I’ve written before about the current crisis in legal education. And I write from the perspective of an interested bystander. I like the idea of well-educated lawyers, but I also think that legal scholarship is often impractical and insufficiently strategic.

Moreover, it seems that the standard complaints about law school at this point are that (1) it is too expensive; (2) it does not teach one how to be a lawyer; and (3) it turns out too many lawyers for too few legal jobs. One could characterize all of these objections in economic terms like this: a profession like law requires barriers to entry, both for the good of the non-specialist consumer and the sustainability of the profession. (Here, barriers to entry are just another term for a way of making people self-select for a limited number of slots.) There is no question that there are high barriers to entry right now to being a lawyer; it costs a bundle to go to law school. But making cost the barrier to entry focuses on the wrong thing. Instead, we want ability and drive to be the barriers to entry.

So here’s another crazy idea: make law school more like the US Armed Forces War Colleges. For those who don’t know what they are, the War Colleges (the US Army War College, the US Naval War College, and the Air War College) are institutions that train leadership candidates in strategic and operational disciplines to make US war fighting more effective. They offer one-year courses of study that focus heavily on basic strategy and cutting edge tactics. And they sponsor research and scholarship as well, but with a distinct bias towards material that can actually be deployed in conflicts. Like law school, they focus on training critical thinkers and inculcating some sense of a profession. Unlike law school, they largely can’t afford to crawl too far up their own intestines.

So how would this crazy blog-post proposal work in practice? Well, we’d have to switch up the ABA Standards for Approval of Law Schools.

  1. Candidates for law school would spend two to three years as paralegals or other legal paraprofessionals. (Professional document reviewers, perhaps.) They would do this in the employ of law firms, public interest law groups, or the government, which would pay them salaries at market rates.
  2. Admission to law school would be contingent on paralegal experience, and would require sponsorship by the employing institution. (Some institutions might even agree to provide some monetary sponsorship, much as some business firms will pay some business-school tuition.)
  3. Law school would be clinical from the get-go. The primary course would be a clinic. Basic first-year courses would be taught as well, but with a hard focus on practical applications to current cases.
  4. Law school would employ mostly JDs with practice experience as faculty. It might also employ some specialized non-legal faculty, in areas like economics, history, psychology, and literature (practical rhetoric is, after all, a vital legal skill). And, of course, JD/PhDs would be more than welcome. But those faculty would also be focused on research that helped develop legal strategies.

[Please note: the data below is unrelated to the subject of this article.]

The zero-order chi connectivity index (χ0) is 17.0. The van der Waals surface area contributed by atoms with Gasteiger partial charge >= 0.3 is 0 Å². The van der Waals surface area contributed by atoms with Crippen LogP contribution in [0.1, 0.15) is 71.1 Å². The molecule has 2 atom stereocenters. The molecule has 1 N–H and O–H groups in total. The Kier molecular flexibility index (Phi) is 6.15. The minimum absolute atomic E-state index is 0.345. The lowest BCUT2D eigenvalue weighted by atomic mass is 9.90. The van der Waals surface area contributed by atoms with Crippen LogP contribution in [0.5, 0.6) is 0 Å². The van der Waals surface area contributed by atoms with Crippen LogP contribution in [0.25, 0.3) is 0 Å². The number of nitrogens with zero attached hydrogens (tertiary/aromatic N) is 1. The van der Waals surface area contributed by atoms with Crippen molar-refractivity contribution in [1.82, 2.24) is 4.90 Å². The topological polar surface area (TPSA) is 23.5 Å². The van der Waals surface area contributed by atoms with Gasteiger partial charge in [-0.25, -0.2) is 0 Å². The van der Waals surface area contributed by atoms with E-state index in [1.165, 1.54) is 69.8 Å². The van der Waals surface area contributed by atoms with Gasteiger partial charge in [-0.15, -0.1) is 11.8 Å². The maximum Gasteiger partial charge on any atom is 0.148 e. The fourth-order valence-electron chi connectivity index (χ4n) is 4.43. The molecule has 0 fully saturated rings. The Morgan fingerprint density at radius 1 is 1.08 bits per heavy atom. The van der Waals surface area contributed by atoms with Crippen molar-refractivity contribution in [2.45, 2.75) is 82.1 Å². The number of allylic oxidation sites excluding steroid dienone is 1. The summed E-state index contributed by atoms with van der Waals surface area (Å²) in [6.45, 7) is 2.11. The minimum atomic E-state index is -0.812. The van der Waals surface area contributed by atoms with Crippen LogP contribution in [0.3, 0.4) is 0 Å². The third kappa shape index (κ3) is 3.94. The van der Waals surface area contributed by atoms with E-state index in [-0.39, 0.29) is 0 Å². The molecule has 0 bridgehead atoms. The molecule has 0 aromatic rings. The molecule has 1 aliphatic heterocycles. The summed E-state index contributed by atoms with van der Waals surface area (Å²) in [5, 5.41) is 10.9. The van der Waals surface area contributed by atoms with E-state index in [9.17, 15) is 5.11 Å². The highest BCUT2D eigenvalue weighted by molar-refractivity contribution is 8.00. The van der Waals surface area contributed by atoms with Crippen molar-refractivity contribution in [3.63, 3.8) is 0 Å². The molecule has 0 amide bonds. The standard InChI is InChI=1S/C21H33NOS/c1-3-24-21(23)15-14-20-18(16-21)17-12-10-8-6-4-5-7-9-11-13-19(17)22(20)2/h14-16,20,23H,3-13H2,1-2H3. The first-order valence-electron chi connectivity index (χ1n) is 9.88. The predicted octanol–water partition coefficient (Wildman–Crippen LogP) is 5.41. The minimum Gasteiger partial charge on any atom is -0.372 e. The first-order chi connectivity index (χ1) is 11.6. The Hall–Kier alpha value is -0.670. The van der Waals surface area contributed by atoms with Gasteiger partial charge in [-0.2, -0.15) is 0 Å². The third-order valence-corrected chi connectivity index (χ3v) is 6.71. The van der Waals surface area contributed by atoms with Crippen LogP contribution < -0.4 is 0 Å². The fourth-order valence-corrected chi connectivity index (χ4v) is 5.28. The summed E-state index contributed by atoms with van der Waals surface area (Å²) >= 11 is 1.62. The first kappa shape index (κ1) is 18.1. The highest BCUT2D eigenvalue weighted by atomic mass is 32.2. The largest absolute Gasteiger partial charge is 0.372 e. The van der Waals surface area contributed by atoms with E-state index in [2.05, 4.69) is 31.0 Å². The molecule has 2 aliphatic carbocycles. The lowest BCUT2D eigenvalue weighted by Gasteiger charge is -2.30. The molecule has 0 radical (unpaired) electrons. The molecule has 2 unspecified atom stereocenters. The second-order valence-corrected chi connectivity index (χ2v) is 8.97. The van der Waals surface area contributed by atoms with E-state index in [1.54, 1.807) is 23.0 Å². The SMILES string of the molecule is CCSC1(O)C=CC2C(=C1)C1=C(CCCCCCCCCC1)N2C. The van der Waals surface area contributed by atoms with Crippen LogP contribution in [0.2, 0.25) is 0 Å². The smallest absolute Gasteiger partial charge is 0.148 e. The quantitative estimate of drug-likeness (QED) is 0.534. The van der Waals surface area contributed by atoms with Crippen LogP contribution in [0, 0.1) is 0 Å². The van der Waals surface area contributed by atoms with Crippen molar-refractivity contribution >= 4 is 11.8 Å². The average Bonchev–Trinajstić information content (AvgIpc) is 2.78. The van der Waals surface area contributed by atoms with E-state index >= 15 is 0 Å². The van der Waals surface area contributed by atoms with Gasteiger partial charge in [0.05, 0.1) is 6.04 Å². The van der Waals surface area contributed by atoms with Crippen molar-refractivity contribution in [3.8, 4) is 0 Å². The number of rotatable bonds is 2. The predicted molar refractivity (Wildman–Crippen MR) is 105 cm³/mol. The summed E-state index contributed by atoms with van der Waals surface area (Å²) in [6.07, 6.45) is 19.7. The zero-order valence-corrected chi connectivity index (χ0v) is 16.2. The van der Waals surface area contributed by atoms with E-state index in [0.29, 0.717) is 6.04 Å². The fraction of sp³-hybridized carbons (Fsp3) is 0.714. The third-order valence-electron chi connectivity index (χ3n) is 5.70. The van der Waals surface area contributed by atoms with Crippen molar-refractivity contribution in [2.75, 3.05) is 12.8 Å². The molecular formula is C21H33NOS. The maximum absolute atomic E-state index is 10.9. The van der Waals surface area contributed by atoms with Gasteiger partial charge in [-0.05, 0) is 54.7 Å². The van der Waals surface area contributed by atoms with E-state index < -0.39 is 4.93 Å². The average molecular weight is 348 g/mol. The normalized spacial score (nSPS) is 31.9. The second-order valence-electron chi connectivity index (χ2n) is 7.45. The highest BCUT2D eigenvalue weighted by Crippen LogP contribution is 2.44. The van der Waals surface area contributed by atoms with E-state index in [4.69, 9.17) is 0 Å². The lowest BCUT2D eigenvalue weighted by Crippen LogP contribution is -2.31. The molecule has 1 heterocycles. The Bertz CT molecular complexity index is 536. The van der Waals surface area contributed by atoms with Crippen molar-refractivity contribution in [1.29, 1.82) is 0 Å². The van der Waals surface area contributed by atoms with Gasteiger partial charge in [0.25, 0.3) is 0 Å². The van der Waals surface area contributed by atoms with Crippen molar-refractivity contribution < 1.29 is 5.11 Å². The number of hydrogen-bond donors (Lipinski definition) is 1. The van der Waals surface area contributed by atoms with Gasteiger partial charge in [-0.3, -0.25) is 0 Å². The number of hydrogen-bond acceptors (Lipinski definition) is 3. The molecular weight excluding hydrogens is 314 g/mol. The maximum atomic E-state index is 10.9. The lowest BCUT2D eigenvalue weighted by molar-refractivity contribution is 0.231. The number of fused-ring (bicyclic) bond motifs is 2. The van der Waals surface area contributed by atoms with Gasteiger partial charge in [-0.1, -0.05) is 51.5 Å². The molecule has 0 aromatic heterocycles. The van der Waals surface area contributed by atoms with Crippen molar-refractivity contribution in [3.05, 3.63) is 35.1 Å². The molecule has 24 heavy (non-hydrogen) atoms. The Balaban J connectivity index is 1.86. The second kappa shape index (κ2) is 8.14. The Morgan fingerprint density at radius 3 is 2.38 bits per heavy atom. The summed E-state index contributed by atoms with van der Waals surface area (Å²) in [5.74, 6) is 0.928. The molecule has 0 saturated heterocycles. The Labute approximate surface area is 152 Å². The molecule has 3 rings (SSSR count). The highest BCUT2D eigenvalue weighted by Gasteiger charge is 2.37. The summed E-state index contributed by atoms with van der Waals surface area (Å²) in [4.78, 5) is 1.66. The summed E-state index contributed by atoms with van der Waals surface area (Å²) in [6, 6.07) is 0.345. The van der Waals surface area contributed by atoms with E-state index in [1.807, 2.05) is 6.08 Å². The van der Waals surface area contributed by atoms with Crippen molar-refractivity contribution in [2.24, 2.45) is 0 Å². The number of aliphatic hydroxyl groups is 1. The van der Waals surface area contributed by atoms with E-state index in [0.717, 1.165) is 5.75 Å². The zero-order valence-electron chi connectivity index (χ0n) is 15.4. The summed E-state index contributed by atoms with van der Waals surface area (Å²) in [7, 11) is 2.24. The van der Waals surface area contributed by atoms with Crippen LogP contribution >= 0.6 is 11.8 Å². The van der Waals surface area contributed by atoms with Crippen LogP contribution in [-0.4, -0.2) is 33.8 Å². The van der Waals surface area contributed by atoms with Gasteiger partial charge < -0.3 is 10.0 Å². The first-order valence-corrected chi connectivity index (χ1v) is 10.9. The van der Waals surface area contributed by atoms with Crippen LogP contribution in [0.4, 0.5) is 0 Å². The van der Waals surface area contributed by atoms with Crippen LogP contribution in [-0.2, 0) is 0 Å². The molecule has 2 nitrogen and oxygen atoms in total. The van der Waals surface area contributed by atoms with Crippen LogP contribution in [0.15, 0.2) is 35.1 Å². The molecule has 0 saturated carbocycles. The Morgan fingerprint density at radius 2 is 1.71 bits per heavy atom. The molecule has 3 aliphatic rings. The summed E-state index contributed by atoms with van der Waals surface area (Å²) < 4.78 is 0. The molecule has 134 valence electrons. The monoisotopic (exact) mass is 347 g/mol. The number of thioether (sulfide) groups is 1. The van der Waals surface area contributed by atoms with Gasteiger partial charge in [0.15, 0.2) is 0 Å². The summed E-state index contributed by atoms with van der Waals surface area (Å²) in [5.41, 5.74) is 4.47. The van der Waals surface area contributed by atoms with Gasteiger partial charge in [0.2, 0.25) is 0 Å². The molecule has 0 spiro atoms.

5. The course would be either one or two years, and cost less than current law school. Fewer loans would be available, since there would be a presumption that the candidates could afford to pay some out of pocket from their previous employment.

This approach would offer some of the same benefits we supposedly get from the current model:

  • It would keep the focus on critical thinking, making arguments, and legal strategy (to the extent those currently exist).
  • It would continue to inculcate professional values into young lawyers, including a concern for benefiting society.
  • It would allow for interesting, practical scholarship of value to judges and the legal profession.
  • It would be agnostic about the kind of law practiced after graduation. Graduates could still work solo, work in-house, work for the government, work for public interest groups, or even–Heaven forfend–work for law firms.

But it would also offer some distinct advantages over the current model:

  • The focus would be on training actual practicing lawyers, instead of baby law professors or baby federal judges.
  • * Young lawyers would go into law school with a much better idea of what practice looks like. Law school would no longer be the default for lost liberal arts graduates who test well.
  • Becoming a lawyer would be more a question of opportunity cost than up-front funds, a more reliable method of sorting the truly committed from the trustifarians.
  • Young lawyers would graduate with significantly less debt, which should in the long run reduce the costs of hiring a lawyer.
  • There would be more competition for paralegal jobs and document review, which would lower the costs of discovery and routine legal tasks.
  • There would be a renewed focus on law as a learned profession as opposed to a path to owning a private jet. (So it would be harder to get rich as a lawyer, but much easier to make a living.)

I am under no illusions that the ABA will adopt this suggestion any time in the near future. And I am sure there are a number of distinct disadvantages, too. (Feel free to share them in the comments.) But when a system is as broken as the current legal education system is, people should be considering all kinds of oddball ideas. And you can’t deny, this is certainly one of those.